Removing rust

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Forum topic by Steven H posted 01-10-2010 12:35 AM 4272 views 1 time favorited 14 replies Add to Favorites Watch
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Steven H

1117 posts in 3259 days

01-10-2010 12:35 AM

I have couple of hand tools that are rusty hammer, pliers,wrench,etc. What is the best way to remove the rust? Would mineral spirit work?


14 replies so far

View Gary's profile


9386 posts in 3632 days

#1 posted 01-10-2010 01:18 AM
This is a topic on rust and suggestions. Might be what you are looking for

-- Gary, DeKalb Texas only 4 miles from the mill

View wudbtchr's profile


2 posts in 3588 days

#2 posted 01-10-2010 02:28 AM

I have had good luck removing rust with electrolysis. There are several good articles if you search electrolysis rust removal. In a nutshell to remove the rust from a wrench proceed as follows. Obtain a non-conductive container large enough to suspend your part to be cleaned. You will need a fully charged car battery and a small charger for the battery, a set of battery cables, a piece of scrap steel bar or angle iron longer is better( for anode), water and I use Arm & Hammer laundry soap powder.
To remove the rust mix about 3/4 cup detergent w/ 3-4 gallons of water in your container. Connect the anode(angle iron or round bar scrap) to the positive on one end of battery cable and connect the negative to the wrench. I stand the anode in the corner of my container as much submerged as possible and keep my jumper cable clamp out of the solution.( the anode will attract and collect rust particles and will deteriorate over time and use). The wrench is then suspended in the solution. Do not let it contact anode as this will be a direct short. BAD.. Now connect the other end of the cables to the battery +to+ -to- and you are removing rust. You will see bubbles coming from the rusty part, rising to the surface, that means you have achieved the desired reaction. You need to hook up a trickle charge if you have a large part to clean. I’d say a 9/16 wrench really rusted will clean up in several hours of soaking. The time it takes is dependent on battery voltage ,cable size and how good the electrical connection is between the battery and the part as well as the anode.Remove the part and most the time a little wire brushing and you will be amazed. This process will also remove paint. BE very careful when cleaning aluminum parts as they will dissolve rather quickly. This process leaves a black finish but will work on cast iron or rolled steel. Best of all it isn’t going to remove the skin from your hands and it will make you shop smell good as well. So Do your research try it out.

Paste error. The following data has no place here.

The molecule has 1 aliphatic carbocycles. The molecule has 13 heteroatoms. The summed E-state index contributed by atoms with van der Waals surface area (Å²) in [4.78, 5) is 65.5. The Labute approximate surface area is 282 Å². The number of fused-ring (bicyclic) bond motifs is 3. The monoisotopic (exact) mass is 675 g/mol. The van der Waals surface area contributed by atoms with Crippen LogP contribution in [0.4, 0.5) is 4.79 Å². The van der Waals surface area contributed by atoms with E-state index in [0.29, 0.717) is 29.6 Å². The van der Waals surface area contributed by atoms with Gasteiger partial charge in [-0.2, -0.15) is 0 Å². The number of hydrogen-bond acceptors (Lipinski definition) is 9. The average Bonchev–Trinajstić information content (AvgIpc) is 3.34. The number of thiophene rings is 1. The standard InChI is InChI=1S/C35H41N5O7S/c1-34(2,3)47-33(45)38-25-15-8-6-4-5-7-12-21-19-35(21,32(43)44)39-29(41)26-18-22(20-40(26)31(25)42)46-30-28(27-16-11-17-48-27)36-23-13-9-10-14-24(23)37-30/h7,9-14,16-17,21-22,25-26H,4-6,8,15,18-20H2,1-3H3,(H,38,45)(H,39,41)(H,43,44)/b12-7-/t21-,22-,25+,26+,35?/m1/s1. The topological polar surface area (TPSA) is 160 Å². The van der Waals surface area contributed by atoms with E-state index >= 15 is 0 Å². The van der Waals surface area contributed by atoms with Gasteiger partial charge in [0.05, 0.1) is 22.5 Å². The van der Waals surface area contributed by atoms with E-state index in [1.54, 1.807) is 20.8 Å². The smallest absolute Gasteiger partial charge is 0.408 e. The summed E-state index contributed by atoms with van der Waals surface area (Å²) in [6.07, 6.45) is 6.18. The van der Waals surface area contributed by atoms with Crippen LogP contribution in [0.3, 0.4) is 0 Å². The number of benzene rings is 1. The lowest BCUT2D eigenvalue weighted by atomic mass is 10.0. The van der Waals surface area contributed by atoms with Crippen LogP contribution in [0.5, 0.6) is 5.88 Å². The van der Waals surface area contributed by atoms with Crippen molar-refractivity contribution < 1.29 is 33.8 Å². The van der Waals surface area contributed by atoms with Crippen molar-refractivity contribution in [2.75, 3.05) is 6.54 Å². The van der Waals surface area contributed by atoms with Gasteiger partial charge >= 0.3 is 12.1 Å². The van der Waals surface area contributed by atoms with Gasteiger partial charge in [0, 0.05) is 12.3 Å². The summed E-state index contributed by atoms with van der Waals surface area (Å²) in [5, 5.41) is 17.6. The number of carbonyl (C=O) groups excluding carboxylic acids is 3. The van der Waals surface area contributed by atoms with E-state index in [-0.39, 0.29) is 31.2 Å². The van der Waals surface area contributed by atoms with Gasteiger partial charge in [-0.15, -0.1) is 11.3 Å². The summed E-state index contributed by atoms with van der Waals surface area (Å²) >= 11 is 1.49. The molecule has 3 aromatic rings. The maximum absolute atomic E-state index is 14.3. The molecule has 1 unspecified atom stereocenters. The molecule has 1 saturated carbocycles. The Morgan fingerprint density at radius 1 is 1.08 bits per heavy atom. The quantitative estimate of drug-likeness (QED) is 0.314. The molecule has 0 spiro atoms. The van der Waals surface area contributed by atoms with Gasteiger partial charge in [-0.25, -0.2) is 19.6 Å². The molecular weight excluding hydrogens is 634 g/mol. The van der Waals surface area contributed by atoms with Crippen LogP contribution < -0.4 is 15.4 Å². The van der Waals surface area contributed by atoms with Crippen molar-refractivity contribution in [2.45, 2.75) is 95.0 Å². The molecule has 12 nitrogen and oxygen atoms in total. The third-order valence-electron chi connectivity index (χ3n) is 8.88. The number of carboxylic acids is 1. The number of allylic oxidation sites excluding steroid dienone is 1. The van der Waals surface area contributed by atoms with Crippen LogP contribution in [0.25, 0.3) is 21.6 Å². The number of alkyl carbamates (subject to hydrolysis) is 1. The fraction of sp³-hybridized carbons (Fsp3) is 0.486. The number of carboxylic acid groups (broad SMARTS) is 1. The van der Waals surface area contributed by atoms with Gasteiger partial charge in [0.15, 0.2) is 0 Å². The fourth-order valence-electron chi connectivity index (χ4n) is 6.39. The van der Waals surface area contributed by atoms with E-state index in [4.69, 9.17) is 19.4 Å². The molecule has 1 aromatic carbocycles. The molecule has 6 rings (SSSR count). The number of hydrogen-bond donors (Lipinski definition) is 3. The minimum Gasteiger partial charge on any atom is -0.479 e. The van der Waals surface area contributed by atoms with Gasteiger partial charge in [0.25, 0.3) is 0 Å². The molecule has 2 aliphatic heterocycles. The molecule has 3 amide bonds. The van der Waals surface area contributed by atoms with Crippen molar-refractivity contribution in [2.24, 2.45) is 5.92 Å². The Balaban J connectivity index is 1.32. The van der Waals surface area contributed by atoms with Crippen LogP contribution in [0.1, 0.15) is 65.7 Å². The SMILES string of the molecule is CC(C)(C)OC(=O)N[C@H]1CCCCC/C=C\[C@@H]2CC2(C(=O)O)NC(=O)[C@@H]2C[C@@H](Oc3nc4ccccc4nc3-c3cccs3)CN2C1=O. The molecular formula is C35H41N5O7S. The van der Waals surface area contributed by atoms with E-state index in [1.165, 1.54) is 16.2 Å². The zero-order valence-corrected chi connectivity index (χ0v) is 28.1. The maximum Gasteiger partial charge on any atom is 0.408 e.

-- wudbtchr

View Padre's profile


930 posts in 3688 days

#3 posted 01-10-2010 03:19 AM

I have had a lot of success using white vinegar as a soaking solution, then oiling them up.

-- Chip ----------- 6:8

View wudbtchr's profile


2 posts in 3588 days

#4 posted 01-11-2010 05:23 AM

I forgot to mention after removing part from solution rinse with water and spray with WD-40 to prevent further rust until you are finished working on it.

-- wudbtchr

View SnowyRiver's profile


51457 posts in 3679 days

#5 posted 01-11-2010 05:40 AM

I usually use naval jelly. It always has worked well.

-- Wayne - Plymouth MN

View IkeandBerry's profile


45 posts in 3463 days

#6 posted 01-11-2010 06:06 AM

Evaporust is supposed to be really good. Several posts about cleaning up hand planes have mentioned it. It have not used it myself yet, but I do have a few planes that need to have rust removed from them.

-- There is nothing like the sound of a hand plane passing across a board in an otherwise quiet shop.

View Kerux's profile